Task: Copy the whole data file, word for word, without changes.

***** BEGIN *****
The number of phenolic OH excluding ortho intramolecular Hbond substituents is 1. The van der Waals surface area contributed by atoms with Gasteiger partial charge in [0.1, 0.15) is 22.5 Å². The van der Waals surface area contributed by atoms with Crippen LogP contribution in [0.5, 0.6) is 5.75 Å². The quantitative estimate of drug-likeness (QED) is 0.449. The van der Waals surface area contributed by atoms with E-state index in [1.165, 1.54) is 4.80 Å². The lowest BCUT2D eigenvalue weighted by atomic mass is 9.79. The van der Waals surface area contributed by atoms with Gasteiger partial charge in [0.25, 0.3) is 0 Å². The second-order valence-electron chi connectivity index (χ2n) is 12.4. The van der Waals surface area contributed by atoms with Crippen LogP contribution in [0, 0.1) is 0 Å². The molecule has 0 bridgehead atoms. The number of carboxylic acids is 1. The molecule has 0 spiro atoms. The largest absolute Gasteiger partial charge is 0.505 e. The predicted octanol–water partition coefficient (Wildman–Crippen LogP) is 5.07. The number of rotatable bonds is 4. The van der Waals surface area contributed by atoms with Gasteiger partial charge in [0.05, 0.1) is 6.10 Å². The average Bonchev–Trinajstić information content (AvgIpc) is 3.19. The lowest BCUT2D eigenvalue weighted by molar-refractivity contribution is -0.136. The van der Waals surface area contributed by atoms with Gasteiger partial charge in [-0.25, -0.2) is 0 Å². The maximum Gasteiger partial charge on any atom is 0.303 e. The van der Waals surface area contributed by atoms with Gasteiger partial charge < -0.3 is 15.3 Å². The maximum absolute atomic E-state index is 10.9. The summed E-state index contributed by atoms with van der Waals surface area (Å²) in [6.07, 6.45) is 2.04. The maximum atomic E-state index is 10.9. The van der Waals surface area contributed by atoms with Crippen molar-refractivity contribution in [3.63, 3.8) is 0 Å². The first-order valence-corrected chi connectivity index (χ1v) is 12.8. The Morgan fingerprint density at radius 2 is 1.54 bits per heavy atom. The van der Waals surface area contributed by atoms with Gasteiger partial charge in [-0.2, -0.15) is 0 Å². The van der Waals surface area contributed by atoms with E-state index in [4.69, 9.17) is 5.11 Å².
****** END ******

The number of phenolic OH excluding ortho intramolecular Hbond substituents is 1. The van der Waals surface area contributed by atoms with Gasteiger partial charge in [0.1, 0.15) is 22.5 Å². The van der Waals surface area contributed by atoms with Crippen LogP contribution in [0.5, 0.6) is 5.75 Å². The quantitative estimate of drug-likeness (QED) is 0.449. The van der Waals surface area contributed by atoms with E-state index in [1.165, 1.54) is 4.80 Å². The lowest BCUT2D eigenvalue weighted by atomic mass is 9.79. The van der Waals surface area contributed by atoms with Gasteiger partial charge in [0.25, 0.3) is 0 Å². The second-order valence-electron chi connectivity index (χ2n) is 12.4. The van der Waals surface area contributed by atoms with Crippen LogP contribution in [0, 0.1) is 0 Å². The molecule has 0 bridgehead atoms. The number of carboxylic acids is 1. The molecule has 0 spiro atoms. The largest absolute Gasteiger partial charge is 0.505 e. The predicted octanol–water partition coefficient (Wildman–Crippen LogP) is 5.07. The number of rotatable bonds is 4. The van der Waals surface area contributed by atoms with Gasteiger partial charge in [0.05, 0.1) is 6.10 Å². The average Bonchev–Trinajstić information content (AvgIpc) is 3.19. The lowest BCUT2D eigenvalue weighted by molar-refractivity contribution is -0.136. The van der Waals surface area contributed by atoms with Gasteiger partial charge in [-0.25, -0.2) is 0 Å². The maximum Gasteiger partial charge on any atom is 0.303 e. The van der Waals surface area contributed by atoms with Gasteiger partial charge < -0.3 is 15.3 Å². The maximum absolute atomic E-state index is 10.9. The summed E-state index contributed by atoms with van der Waals surface area (Å²) in [6.07, 6.45) is 2.04. The maximum atomic E-state index is 10.9. The van der Waals surface area contributed by atoms with Crippen molar-refractivity contribution in [3.63, 3.8) is 0 Å². The first-order valence-corrected chi connectivity index (χ1v) is 12.8. The Morgan fingerprint density at radius 2 is 1.54 bits per heavy atom. The van der Waals surface area contributed by atoms with Gasteiger partial charge in [-0.2, -0.15) is 0 Å². The van der Waals surface area contributed by atoms with E-state index in [4.69, 9.17) is 5.11 Å².